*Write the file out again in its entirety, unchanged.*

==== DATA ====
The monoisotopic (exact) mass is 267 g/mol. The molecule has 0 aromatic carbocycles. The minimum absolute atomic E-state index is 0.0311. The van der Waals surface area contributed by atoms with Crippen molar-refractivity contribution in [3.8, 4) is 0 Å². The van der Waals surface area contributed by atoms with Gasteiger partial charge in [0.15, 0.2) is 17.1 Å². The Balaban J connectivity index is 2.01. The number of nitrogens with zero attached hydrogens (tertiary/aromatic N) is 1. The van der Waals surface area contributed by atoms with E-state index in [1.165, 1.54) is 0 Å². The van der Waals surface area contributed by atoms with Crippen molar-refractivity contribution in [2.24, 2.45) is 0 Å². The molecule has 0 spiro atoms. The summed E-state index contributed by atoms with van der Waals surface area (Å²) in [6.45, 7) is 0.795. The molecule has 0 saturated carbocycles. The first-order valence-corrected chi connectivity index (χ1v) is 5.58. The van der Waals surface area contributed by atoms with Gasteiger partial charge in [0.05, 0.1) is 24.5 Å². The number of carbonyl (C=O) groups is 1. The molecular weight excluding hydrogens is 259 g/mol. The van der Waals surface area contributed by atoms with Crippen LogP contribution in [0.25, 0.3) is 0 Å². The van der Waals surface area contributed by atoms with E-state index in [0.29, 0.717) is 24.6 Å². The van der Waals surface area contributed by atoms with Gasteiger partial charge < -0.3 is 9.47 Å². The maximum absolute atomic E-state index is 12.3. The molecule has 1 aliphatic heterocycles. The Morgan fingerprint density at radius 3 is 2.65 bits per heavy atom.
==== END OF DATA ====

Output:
The monoisotopic (exact) mass is 267 g/mol. The molecule has 0 aromatic carbocycles. The minimum absolute atomic E-state index is 0.0311. The van der Waals surface area contributed by atoms with Crippen molar-refractivity contribution in [3.8, 4) is 0 Å². The van der Waals surface area contributed by atoms with Gasteiger partial charge in [0.15, 0.2) is 17.1 Å². The Balaban J connectivity index is 2.01. The number of nitrogens with zero attached hydrogens (tertiary/aromatic N) is 1. The van der Waals surface area contributed by atoms with E-state index in [1.165, 1.54) is 0 Å². The van der Waals surface area contributed by atoms with Crippen molar-refractivity contribution in [2.24, 2.45) is 0 Å². The molecule has 0 spiro atoms. The summed E-state index contributed by atoms with van der Waals surface area (Å²) in [6.45, 7) is 0.795. The molecule has 0 saturated carbocycles. The first-order valence-corrected chi connectivity index (χ1v) is 5.58. The van der Waals surface area contributed by atoms with Gasteiger partial charge in [0.05, 0.1) is 24.5 Å². The number of carbonyl (C=O) groups is 1. The molecular weight excluding hydrogens is 259 g/mol. The van der Waals surface area contributed by atoms with Crippen LogP contribution in [0.25, 0.3) is 0 Å². The van der Waals surface area contributed by atoms with E-state index in [0.29, 0.717) is 24.6 Å². The van der Waals surface area contributed by atoms with Gasteiger partial charge < -0.3 is 9.47 Å². The maximum absolute atomic E-state index is 12.3. The molecule has 1 aliphatic heterocycles. The Morgan fingerprint density at radius 3 is 2.65 bits per heavy atom.